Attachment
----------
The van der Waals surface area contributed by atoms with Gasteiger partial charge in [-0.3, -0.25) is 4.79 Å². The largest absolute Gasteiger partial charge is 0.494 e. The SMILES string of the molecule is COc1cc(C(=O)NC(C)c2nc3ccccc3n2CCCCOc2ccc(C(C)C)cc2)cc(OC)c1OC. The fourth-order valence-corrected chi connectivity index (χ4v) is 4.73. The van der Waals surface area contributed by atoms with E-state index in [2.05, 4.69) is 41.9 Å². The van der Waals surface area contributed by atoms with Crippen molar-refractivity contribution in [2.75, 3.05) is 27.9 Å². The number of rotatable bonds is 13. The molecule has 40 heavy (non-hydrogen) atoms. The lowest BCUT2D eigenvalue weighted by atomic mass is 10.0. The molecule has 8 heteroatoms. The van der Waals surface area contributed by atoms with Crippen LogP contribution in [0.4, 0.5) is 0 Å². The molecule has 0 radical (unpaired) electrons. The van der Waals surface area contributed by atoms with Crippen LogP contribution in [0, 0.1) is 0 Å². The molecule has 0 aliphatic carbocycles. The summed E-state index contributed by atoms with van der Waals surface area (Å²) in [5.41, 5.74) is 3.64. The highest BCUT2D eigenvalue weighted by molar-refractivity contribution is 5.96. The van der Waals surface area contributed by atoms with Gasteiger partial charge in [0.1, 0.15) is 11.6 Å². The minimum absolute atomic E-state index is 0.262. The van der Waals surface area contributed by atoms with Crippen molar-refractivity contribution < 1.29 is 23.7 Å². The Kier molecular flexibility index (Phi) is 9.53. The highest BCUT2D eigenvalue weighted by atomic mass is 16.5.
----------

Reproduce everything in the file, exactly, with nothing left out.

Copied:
The van der Waals surface area contributed by atoms with Gasteiger partial charge in [-0.3, -0.25) is 4.79 Å². The largest absolute Gasteiger partial charge is 0.494 e. The SMILES string of the molecule is COc1cc(C(=O)NC(C)c2nc3ccccc3n2CCCCOc2ccc(C(C)C)cc2)cc(OC)c1OC. The fourth-order valence-corrected chi connectivity index (χ4v) is 4.73. The van der Waals surface area contributed by atoms with E-state index in [2.05, 4.69) is 41.9 Å². The van der Waals surface area contributed by atoms with Crippen molar-refractivity contribution in [2.75, 3.05) is 27.9 Å². The number of rotatable bonds is 13. The molecule has 40 heavy (non-hydrogen) atoms. The lowest BCUT2D eigenvalue weighted by atomic mass is 10.0. The molecule has 8 heteroatoms. The van der Waals surface area contributed by atoms with Crippen LogP contribution in [0.4, 0.5) is 0 Å². The molecule has 0 radical (unpaired) electrons. The van der Waals surface area contributed by atoms with Crippen LogP contribution in [0, 0.1) is 0 Å². The molecule has 0 aliphatic carbocycles. The summed E-state index contributed by atoms with van der Waals surface area (Å²) in [5.41, 5.74) is 3.64. The highest BCUT2D eigenvalue weighted by molar-refractivity contribution is 5.96. The van der Waals surface area contributed by atoms with Gasteiger partial charge in [0.1, 0.15) is 11.6 Å². The minimum absolute atomic E-state index is 0.262. The van der Waals surface area contributed by atoms with Crippen molar-refractivity contribution < 1.29 is 23.7 Å². The Kier molecular flexibility index (Phi) is 9.53. The highest BCUT2D eigenvalue weighted by atomic mass is 16.5.